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2. For Time Immorial: Marking Time in the Built Environment

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pp. 73-112

Between 1984 and 1992—that is, while fear and grief over AIDS, the previous chapter argued, played out in proscriptions against queer memory— the French historian Pierre Nora was supervising a massive (sevenvolume) study of what he influentially termed lieux de mémoire, places of memory. ...

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3. The Revolution Might be Televised: The Mass Mediation of Gay Memories

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pp. 113-144

The preceding chapters explored manifestations of gay memory in independent film and video, in novels, and in the architectural fabric of urban monuments and neighborhoods. Although, as we argue, these manifestations of memory have gone largely overlooked critically, they are nevertheless clearly imbricated within broader dynamics of gay and queer cultures. ...

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4. Queer Theory is Burning: Sexual Revolution and Traumatic Unremembering

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pp. 145-174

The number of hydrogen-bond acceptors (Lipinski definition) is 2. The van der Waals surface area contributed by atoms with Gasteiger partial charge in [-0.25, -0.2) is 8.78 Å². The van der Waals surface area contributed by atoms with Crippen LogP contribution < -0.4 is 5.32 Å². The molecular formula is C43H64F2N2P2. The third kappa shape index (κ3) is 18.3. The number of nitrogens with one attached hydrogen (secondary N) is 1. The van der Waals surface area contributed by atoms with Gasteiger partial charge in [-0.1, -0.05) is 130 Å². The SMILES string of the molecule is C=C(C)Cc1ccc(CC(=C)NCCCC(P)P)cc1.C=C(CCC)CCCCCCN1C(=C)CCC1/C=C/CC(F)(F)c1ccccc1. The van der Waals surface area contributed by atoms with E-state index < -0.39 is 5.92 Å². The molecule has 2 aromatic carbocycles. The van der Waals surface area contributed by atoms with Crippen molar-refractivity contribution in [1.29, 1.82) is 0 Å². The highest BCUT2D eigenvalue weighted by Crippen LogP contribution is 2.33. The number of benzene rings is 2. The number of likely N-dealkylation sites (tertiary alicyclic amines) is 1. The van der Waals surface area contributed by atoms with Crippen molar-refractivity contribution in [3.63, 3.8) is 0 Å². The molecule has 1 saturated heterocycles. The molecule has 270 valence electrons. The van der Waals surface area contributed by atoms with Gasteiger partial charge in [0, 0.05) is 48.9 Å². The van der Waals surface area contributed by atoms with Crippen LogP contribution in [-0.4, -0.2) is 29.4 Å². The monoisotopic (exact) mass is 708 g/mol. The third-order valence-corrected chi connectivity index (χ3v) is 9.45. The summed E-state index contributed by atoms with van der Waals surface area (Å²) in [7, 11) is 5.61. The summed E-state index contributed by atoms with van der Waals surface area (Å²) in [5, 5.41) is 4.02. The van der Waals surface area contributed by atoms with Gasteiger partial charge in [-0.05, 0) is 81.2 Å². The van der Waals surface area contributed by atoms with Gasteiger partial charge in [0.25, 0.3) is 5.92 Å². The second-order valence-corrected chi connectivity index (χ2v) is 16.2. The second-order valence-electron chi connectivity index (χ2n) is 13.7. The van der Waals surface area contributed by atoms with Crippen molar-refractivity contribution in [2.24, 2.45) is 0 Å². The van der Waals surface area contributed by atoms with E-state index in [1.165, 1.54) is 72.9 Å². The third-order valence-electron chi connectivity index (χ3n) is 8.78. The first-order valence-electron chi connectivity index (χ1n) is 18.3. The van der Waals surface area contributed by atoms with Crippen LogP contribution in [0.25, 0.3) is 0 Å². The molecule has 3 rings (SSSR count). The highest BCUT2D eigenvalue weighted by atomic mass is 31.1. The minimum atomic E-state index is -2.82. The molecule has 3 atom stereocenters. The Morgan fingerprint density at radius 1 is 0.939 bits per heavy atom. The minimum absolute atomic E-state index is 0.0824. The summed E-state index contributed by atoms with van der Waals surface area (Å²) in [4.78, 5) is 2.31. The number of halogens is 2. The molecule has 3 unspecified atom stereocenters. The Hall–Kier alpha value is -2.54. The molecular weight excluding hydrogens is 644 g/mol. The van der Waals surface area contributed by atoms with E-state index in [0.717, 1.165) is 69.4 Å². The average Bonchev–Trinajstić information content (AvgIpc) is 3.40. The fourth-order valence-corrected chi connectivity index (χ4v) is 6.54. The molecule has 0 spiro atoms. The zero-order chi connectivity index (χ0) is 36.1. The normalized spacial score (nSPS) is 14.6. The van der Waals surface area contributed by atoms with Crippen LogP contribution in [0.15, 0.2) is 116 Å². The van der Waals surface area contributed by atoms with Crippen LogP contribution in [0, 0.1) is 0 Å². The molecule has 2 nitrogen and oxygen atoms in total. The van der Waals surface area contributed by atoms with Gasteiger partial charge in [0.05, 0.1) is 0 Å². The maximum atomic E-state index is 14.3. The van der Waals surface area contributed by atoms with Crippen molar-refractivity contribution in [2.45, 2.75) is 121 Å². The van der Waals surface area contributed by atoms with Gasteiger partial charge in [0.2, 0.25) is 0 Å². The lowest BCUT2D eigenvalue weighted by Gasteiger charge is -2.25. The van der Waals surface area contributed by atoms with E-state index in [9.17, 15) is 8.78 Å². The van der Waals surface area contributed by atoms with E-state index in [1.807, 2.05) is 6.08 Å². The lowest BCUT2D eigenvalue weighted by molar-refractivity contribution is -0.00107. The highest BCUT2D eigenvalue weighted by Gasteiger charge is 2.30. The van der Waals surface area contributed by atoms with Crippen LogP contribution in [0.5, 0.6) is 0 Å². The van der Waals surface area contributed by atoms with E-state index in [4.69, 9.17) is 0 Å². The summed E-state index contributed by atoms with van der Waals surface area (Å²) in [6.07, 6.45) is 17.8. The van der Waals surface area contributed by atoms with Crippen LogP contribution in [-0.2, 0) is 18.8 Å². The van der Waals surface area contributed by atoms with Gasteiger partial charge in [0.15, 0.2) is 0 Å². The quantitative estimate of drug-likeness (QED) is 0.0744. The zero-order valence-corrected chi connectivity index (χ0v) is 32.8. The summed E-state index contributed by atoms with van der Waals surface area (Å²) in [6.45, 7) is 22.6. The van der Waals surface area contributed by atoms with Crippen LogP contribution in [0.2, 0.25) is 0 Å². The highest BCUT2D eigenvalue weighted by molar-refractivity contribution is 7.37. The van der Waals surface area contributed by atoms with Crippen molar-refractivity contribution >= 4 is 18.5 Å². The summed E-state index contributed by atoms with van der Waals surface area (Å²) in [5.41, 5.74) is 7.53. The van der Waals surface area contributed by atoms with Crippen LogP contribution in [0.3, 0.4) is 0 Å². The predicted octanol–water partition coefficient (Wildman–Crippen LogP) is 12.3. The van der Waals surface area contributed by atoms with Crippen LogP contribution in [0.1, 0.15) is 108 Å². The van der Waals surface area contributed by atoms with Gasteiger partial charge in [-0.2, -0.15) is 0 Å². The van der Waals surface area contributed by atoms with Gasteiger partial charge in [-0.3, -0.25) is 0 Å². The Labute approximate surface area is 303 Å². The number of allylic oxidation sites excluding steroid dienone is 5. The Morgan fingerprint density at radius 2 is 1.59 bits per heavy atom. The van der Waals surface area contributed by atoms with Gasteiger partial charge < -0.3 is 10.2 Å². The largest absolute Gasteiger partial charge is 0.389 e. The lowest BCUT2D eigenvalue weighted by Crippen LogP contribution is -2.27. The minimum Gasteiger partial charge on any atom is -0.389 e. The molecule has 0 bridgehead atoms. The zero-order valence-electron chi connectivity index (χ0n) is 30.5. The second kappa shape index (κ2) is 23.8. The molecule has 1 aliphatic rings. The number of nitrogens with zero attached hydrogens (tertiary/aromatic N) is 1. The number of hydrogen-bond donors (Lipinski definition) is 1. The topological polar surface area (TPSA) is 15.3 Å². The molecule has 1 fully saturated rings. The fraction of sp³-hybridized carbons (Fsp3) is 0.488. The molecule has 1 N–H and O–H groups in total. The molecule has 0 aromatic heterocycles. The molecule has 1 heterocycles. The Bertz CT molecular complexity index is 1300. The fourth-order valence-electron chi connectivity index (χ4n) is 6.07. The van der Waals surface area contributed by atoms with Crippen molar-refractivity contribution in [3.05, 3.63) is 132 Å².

The history of AIDS in the United States and the history of queer theory in the academy overlap almost exactly. Beginning with the publication of Eve Kosofsky Sedgwick’s Between Men in 1985, the academic purchase of queer theory grew in tandem with the mounting horror caused by the spread of AIDS. ...

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5. Remembering a New Queer Politics: Ideals in the Aftermath of Identity

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pp. 175-216

The previous chapter showed how appeals to the future risk unremembering the past. This chapter turns to the converse: how memories of loss sited in the past may become occasions for the invention of idealistic futures. We turn here to visual texts—art by Felix Gonzalez-Torres and Delmas Howe, ...

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pp. 217-218

“Memory,” Oscar Wilde wrote, “is the diary that chronicles things that never happened or couldn’t possibly have happened.” Throughout this book we endorse Wilde’s sense of the extravagant fancy often associated with memories, but we are also fortunate to have memories of very real acts of kindness and generosity. ...


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pp. 219-240


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pp. 241-254


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pp. 255-260

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About the Authors

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p. 270-270

Christopher Castiglia is Liberal Arts Research Professor of English at the Pennsylvania State University. He is the author of Bound and Determined: Captivity, Culture-Crossing, and White Womanhood from Mary Rowlandson to Patty Hearst ...

E-ISBN-13: 9780816678686
E-ISBN-10: 0816678685
Print-ISBN-13: 9780816676118

Page Count: 296
Publication Year: 2011